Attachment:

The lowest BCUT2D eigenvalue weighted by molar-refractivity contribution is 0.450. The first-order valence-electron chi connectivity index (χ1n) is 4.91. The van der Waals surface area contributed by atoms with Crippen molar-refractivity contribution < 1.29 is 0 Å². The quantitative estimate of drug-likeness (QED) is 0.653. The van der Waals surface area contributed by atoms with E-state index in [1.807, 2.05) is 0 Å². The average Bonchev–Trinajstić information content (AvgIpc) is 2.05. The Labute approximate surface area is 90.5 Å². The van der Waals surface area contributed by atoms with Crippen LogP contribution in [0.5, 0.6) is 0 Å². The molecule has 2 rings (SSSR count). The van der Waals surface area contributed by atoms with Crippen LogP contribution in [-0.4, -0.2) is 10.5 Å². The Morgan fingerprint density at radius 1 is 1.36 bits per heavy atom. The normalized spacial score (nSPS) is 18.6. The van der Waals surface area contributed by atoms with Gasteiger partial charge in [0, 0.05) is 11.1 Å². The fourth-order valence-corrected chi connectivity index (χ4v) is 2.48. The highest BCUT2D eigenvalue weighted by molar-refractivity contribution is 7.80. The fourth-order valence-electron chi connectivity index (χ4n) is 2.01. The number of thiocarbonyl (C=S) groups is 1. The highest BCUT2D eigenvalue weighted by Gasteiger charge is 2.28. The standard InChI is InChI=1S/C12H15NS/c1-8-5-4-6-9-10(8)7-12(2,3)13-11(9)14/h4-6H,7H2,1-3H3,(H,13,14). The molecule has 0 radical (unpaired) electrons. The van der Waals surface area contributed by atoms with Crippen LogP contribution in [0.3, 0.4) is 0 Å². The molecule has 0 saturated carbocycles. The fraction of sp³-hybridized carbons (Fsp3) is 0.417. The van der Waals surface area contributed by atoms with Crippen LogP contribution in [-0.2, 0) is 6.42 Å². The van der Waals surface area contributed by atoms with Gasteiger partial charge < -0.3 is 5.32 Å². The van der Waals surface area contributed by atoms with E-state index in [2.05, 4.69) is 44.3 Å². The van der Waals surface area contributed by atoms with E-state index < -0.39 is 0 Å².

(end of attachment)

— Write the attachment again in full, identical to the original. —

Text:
The lowest BCUT2D eigenvalue weighted by molar-refractivity contribution is 0.450. The first-order valence-electron chi connectivity index (χ1n) is 4.91. The van der Waals surface area contributed by atoms with Crippen molar-refractivity contribution < 1.29 is 0 Å². The quantitative estimate of drug-likeness (QED) is 0.653. The van der Waals surface area contributed by atoms with E-state index in [1.807, 2.05) is 0 Å². The average Bonchev–Trinajstić information content (AvgIpc) is 2.05. The Labute approximate surface area is 90.5 Å². The van der Waals surface area contributed by atoms with Crippen LogP contribution in [0.5, 0.6) is 0 Å². The molecule has 2 rings (SSSR count). The van der Waals surface area contributed by atoms with Crippen LogP contribution in [-0.4, -0.2) is 10.5 Å². The Morgan fingerprint density at radius 1 is 1.36 bits per heavy atom. The normalized spacial score (nSPS) is 18.6. The van der Waals surface area contributed by atoms with Gasteiger partial charge in [0, 0.05) is 11.1 Å². The fourth-order valence-corrected chi connectivity index (χ4v) is 2.48. The highest BCUT2D eigenvalue weighted by molar-refractivity contribution is 7.80. The fourth-order valence-electron chi connectivity index (χ4n) is 2.01. The number of thiocarbonyl (C=S) groups is 1. The highest BCUT2D eigenvalue weighted by Gasteiger charge is 2.28. The standard InChI is InChI=1S/C12H15NS/c1-8-5-4-6-9-10(8)7-12(2,3)13-11(9)14/h4-6H,7H2,1-3H3,(H,13,14). The molecule has 0 radical (unpaired) electrons. The van der Waals surface area contributed by atoms with Crippen LogP contribution in [0.3, 0.4) is 0 Å². The molecule has 0 saturated carbocycles. The fraction of sp³-hybridized carbons (Fsp3) is 0.417. The van der Waals surface area contributed by atoms with Crippen LogP contribution in [-0.2, 0) is 6.42 Å². The van der Waals surface area contributed by atoms with Gasteiger partial charge < -0.3 is 5.32 Å². The van der Waals surface area contributed by atoms with E-state index in [2.05, 4.69) is 44.3 Å². The van der Waals surface area contributed by atoms with E-state index < -0.39 is 0 Å².